The Chairperson of the Ghana Revenue Authority (GRA) has called on stakeholders to work around the clock to fix the current power crisis in the county.
Emeritus Professor Stephen Adei believes electricity is the lifeline of the modern economy, hence intermittent outages could gravely affect Ghana’s growing economy.
He stressed that the current power crisis must be fixed to provide comfort to the citizenry.
“There is no doubt that modern economies run on electricity therefore you cannot trifle with electricity. So what is happening, whether dumsor has returned [or not], irrespective of the reasons, it is not good for the economy.
“It is not good for revenue collection and it is going to lead to more borrowing to finance the State, so it must be resolved quickly,” he spoke to Joy News.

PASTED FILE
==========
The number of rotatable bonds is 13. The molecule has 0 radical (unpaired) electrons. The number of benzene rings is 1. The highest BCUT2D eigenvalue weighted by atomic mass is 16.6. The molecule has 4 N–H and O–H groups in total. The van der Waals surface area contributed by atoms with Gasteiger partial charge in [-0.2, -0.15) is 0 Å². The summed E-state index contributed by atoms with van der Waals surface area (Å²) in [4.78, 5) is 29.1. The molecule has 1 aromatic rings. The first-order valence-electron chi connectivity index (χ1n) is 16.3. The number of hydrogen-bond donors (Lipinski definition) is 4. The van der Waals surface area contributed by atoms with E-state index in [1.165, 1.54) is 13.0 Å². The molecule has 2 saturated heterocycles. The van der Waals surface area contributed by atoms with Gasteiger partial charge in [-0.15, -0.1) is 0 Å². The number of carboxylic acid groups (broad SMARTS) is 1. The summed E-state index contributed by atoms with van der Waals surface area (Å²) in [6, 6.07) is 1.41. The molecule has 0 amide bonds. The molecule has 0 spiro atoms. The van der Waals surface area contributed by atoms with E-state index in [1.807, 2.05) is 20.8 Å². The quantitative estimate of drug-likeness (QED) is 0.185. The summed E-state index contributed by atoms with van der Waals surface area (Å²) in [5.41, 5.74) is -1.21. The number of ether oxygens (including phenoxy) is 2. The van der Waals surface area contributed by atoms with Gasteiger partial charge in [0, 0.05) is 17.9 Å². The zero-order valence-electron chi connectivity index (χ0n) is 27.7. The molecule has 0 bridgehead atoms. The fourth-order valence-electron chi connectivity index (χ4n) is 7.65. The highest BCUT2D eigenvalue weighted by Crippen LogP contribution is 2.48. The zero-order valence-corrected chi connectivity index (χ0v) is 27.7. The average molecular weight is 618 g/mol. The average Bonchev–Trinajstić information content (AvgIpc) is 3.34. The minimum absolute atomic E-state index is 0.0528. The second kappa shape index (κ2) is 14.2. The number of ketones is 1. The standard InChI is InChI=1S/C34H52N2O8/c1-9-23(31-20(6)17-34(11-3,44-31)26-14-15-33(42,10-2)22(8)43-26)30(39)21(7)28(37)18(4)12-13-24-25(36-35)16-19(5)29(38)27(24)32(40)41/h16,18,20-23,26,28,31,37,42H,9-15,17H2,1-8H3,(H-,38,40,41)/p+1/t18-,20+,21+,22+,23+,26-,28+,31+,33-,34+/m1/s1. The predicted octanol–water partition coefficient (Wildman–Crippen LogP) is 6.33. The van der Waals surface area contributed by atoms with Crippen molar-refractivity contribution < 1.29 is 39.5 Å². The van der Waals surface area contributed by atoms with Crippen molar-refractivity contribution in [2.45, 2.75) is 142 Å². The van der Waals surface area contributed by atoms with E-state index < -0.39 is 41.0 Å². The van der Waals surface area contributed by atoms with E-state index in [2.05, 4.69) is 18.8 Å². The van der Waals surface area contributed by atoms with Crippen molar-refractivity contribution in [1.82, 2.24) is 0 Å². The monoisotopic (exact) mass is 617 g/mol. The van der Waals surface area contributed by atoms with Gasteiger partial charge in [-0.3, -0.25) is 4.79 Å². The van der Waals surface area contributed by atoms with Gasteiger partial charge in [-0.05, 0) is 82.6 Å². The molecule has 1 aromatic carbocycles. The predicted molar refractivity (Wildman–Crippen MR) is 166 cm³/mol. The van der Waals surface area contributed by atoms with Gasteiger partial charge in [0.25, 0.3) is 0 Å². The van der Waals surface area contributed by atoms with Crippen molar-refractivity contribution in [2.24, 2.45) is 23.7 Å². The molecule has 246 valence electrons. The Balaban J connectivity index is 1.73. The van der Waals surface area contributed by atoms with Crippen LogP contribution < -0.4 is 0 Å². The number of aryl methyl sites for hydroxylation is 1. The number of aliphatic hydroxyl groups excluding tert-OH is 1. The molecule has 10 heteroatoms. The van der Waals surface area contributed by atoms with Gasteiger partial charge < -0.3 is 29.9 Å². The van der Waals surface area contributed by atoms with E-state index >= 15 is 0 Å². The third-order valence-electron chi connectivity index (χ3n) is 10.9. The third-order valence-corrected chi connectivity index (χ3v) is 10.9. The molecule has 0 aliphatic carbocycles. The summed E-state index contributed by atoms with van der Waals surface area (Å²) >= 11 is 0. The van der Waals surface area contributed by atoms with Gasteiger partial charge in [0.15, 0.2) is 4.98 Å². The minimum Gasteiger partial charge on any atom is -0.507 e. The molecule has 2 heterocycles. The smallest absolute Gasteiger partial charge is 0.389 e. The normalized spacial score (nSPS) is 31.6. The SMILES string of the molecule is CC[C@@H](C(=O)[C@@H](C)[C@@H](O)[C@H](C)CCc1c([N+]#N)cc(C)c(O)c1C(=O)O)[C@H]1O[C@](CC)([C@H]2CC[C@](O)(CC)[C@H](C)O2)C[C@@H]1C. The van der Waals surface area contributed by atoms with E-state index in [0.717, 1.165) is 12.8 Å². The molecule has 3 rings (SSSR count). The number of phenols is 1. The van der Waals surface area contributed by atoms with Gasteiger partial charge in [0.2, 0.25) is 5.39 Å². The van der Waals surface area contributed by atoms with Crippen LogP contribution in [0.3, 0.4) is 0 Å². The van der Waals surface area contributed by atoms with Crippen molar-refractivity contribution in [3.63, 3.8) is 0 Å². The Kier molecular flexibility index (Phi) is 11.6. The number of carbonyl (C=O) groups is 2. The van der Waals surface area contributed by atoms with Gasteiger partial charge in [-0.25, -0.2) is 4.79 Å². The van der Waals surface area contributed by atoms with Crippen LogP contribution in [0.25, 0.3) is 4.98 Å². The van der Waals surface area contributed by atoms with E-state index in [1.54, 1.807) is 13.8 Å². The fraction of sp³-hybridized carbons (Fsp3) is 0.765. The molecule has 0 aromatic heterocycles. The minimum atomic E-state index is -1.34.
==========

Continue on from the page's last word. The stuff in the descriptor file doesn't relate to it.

The Ghana Grid Company Limited (GRIDCo) in March revealed that it is in discussions with the Electricity Company of Ghana (ECG), to develop a load-shedding timetable for power outages in some parts of the country.
The table, according to the country’s power transmission company will provide details of the time and places that would experience power outages at any point in time between April and June this year.
Management of GRIDCo indicated that some towns in the Greater Accra Metropolitan Area, Winneba in the Central Region and Greater Kumasi Metropolitan would be affected.
Energy Minister, Dr Mathew Opoku Prempeh subsequently revealed that some parts of the nation will from May experience systematic power outages.